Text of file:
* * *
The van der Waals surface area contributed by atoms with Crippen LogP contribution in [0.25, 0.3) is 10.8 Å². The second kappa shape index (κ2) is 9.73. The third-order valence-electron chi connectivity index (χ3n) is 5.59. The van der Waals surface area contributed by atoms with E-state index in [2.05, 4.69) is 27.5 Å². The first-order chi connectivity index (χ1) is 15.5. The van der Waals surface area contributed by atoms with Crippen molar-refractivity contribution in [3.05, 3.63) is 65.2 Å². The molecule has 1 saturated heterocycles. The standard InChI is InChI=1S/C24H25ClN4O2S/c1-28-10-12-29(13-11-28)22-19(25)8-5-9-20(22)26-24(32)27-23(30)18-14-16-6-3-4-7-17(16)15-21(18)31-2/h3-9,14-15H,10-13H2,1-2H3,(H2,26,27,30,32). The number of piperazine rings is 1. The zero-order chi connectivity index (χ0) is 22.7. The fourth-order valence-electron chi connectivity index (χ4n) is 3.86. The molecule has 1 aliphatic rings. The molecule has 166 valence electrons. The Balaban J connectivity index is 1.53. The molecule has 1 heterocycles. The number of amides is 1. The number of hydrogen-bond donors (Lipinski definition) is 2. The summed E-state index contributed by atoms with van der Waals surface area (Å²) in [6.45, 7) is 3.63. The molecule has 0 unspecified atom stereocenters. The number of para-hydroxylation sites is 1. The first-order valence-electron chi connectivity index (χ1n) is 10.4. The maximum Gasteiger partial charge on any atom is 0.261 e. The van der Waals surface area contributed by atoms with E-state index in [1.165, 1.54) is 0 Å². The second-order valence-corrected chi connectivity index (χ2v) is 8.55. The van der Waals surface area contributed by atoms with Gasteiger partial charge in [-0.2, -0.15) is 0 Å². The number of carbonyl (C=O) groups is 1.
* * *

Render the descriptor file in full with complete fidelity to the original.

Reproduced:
The van der Waals surface area contributed by atoms with Crippen LogP contribution in [0.25, 0.3) is 10.8 Å². The second kappa shape index (κ2) is 9.73. The third-order valence-electron chi connectivity index (χ3n) is 5.59. The van der Waals surface area contributed by atoms with E-state index in [2.05, 4.69) is 27.5 Å². The first-order chi connectivity index (χ1) is 15.5. The van der Waals surface area contributed by atoms with Crippen molar-refractivity contribution in [3.05, 3.63) is 65.2 Å². The molecule has 1 saturated heterocycles. The standard InChI is InChI=1S/C24H25ClN4O2S/c1-28-10-12-29(13-11-28)22-19(25)8-5-9-20(22)26-24(32)27-23(30)18-14-16-6-3-4-7-17(16)15-21(18)31-2/h3-9,14-15H,10-13H2,1-2H3,(H2,26,27,30,32). The number of piperazine rings is 1. The zero-order chi connectivity index (χ0) is 22.7. The fourth-order valence-electron chi connectivity index (χ4n) is 3.86. The molecule has 1 aliphatic rings. The molecule has 166 valence electrons. The Balaban J connectivity index is 1.53. The molecule has 1 heterocycles. The number of amides is 1. The number of hydrogen-bond donors (Lipinski definition) is 2. The summed E-state index contributed by atoms with van der Waals surface area (Å²) in [6.45, 7) is 3.63. The molecule has 0 unspecified atom stereocenters. The number of para-hydroxylation sites is 1. The first-order valence-electron chi connectivity index (χ1n) is 10.4. The maximum Gasteiger partial charge on any atom is 0.261 e. The van der Waals surface area contributed by atoms with E-state index in [1.165, 1.54) is 0 Å². The second-order valence-corrected chi connectivity index (χ2v) is 8.55. The van der Waals surface area contributed by atoms with Gasteiger partial charge in [-0.2, -0.15) is 0 Å². The number of carbonyl (C=O) groups is 1.